Trial shows glucosamine ineffective for lower back pain

Trial shows glucosamine ineffective for lower back pain

A randomized controlled trial was conducted to determine the effect of glucosamine on pain-related disability in patients with chronic low back pain and degenerative lumbar osteoarthritis.

Context Chronic low back pain (LBP) with degenerativelumbar osteoarthritis (OA) is widespread in the adult population.Although glucosamine is increasingly used by patients with chronicLBP, little is known about its effect in this setting.

Objective To investigate the effect of glucosamine inpatients with chronic LBP and degenerative lumbar OA.

Design, Setting, and Participants A double-blind, randomized,placebo-controlled trial conducted at Oslo University HospitalOutpatient Clinic, Oslo, Norway, with 250 patients older than25 years of age with chronic LBP (>6 months) and degenerativelumbar OA.

Interventions Daily intake of 1500 mg of oral glucosamine(n = 125) or placebo (n = 125) for 6 months,with assessment of effect after the 6-month intervention periodand at 1 year (6 months postintervention).

Main Outcome Measures The primary outcome was pain-relateddisability measured with the Roland Morris Disability Questionnaire(RMDQ). Secondary outcomes were numerical scores from pain-ratingscales of patients at rest and during activity, and the quality-of-lifeEuroQol-5 Dimensions (EQ-5D) instrument. Data collection occurredduring the intervention period at baseline, 6 weeks, 3 and 6months, and again 6 months following the intervention at 1 year.Group differences were analyzed using linear mixed models analysis.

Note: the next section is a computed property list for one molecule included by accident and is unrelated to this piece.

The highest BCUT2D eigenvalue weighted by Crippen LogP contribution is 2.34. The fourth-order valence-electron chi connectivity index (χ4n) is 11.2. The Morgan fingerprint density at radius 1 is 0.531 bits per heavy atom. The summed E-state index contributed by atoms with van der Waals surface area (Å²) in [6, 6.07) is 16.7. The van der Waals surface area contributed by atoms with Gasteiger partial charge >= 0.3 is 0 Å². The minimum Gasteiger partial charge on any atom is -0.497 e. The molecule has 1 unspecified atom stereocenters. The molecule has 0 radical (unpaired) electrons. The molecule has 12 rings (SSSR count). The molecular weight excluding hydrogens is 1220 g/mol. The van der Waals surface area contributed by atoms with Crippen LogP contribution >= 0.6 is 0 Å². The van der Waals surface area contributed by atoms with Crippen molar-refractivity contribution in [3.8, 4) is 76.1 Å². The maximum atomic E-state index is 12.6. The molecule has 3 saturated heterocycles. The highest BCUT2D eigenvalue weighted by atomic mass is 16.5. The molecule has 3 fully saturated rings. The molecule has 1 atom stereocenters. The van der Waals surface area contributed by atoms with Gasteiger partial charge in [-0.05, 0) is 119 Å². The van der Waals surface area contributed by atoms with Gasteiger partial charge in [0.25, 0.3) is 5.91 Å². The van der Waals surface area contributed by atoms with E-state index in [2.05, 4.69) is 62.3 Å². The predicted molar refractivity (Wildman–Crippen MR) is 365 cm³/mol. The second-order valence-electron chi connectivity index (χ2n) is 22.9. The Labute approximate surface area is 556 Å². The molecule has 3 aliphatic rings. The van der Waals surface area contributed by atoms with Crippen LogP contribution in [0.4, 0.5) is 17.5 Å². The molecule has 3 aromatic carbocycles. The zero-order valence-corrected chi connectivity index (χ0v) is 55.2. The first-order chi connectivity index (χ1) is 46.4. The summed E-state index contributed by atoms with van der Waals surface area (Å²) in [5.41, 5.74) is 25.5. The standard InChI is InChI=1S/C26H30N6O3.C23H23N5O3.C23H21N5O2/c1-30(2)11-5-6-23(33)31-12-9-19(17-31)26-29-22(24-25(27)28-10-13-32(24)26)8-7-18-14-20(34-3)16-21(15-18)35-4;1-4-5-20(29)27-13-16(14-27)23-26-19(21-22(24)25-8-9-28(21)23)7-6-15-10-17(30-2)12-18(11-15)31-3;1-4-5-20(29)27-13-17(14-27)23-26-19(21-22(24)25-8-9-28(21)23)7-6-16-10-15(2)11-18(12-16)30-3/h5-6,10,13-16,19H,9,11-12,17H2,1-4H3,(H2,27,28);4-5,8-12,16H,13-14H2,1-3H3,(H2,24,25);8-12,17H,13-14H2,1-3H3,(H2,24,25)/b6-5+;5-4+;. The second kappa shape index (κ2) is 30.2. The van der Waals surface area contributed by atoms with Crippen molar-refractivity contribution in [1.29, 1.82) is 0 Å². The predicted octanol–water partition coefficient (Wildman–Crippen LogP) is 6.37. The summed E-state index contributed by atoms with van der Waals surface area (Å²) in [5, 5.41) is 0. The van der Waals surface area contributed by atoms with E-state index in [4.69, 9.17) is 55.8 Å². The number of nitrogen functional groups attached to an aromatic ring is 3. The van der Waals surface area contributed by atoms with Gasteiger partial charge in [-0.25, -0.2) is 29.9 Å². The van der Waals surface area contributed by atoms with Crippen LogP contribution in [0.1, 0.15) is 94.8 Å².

Results At baseline, mean RMDQ scores were 9.2 (95% confidenceinterval [CI], 8.4-10.0) for glucosamine and 9.7 (95% CI, 8.9-10.5)for the placebo group (P = .37). At 6 months, themean RMDQ score was the same for the glucosamine and placebogroups (5.0; 95% CI, 4.2-5.8). At 1 year, the mean RMDQ scoreswere 4.8 (95% CI, 3.9-5.6) for glucosamine and 5.5 (95% CI,4.7-6.4) for the placebo group. No statistically significantdifference in change between groups was found when assessedafter the 6-month intervention period and at 1 year: RMDQ (P = .72),LBP at rest (P = .91), LBP during activity (P = .97),and quality-of-life EQ-5D (P = .20). Mild adverseevents were reported in 40 patients in the glucosamine groupand 46 in the placebo group (P = .48).

Conclusions Among patients with chronic LBP and degenerativelumbar OA, 6-month treatment with oral glucosamine comparedwith placebo did not result in reduced pain-related disabilityafter the 6-month intervention and after 1-year follow-up.

Trial Registration Identifier: NCT00404079

Participants Philip Wilkens, MChiro; Inger B. Scheel, PhD; Oliver Grundnes, PhD; Christian Hellum, MD; Kjersti Storheim, PhD

JAMA. 2010;304(1):45-52.

Author Affiliations: Department of Orthopaedics, Oslo University Hospital, and University of Oslo, Oslo, Norway (Mr Wilkens and Drs Grundnes, Hellum, and Storheim); SINTEF Health Research, Oslo, Norway (Dr Scheel); Norwegian Research Center for Active Rehabilitation (NAR), Oslo, Norway (Mr Wilkens and Dr Storheim). Dr Grundnes is now with Hjelp 24 NIMI, Oslo, Norway.

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